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‘Trace’

after a map of the Arabian Peninsula from

Al Idrisi’s Kitab Rujar, 1154

 

I hardly recognise you, naked & nameless,

a green path, vital as a vein

snaking its way up to ard al iemama.

 

In early spring, desert thistles

align themselves with the stars,

a trail of crumbs for a camel caravan.

 

Now the stars have faded,

this land, a plantation of light –

 

I map the sky with my hands,

invoke satellites

with the flick of a thumb,

 

a blue dot guides me

over concrete hills, concrete fields,

highways always humming.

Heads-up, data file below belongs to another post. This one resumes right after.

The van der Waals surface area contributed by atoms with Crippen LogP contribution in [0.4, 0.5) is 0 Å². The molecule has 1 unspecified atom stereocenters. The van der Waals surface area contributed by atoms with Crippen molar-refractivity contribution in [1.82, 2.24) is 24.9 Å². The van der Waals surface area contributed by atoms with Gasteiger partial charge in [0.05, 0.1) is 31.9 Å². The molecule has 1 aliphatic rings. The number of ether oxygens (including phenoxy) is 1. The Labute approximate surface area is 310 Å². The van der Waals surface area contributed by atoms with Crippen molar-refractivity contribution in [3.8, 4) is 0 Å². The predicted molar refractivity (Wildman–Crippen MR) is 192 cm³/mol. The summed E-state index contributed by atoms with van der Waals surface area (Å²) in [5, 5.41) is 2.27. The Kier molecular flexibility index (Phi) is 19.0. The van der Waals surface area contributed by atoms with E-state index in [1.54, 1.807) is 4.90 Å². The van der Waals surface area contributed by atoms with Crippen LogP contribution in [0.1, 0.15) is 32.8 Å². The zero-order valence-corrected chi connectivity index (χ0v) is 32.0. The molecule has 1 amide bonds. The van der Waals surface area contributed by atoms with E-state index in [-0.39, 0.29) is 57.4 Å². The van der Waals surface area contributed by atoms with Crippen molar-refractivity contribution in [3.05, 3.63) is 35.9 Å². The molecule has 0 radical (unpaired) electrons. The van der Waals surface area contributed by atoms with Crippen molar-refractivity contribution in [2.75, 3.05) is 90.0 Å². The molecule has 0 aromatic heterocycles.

Rasha Al Duwaisan is a Kuwaiti oral historian living in Dubai. She completed an MA in Middle Eastern Studies at Harvard University and spent a couple of years working at the Natural History Museum in London.

“This poem was written for J.R. Carpenter’s brilliant course, Writing Coastlines. We were asked to pick a coastal map and explore its poetic possibilities. Driving through the city of Dubai everyday, I am struck by the ways urbanisation and technology have affected ancient practices of navigation and how they have come to redefine our relationship with the natural world.”

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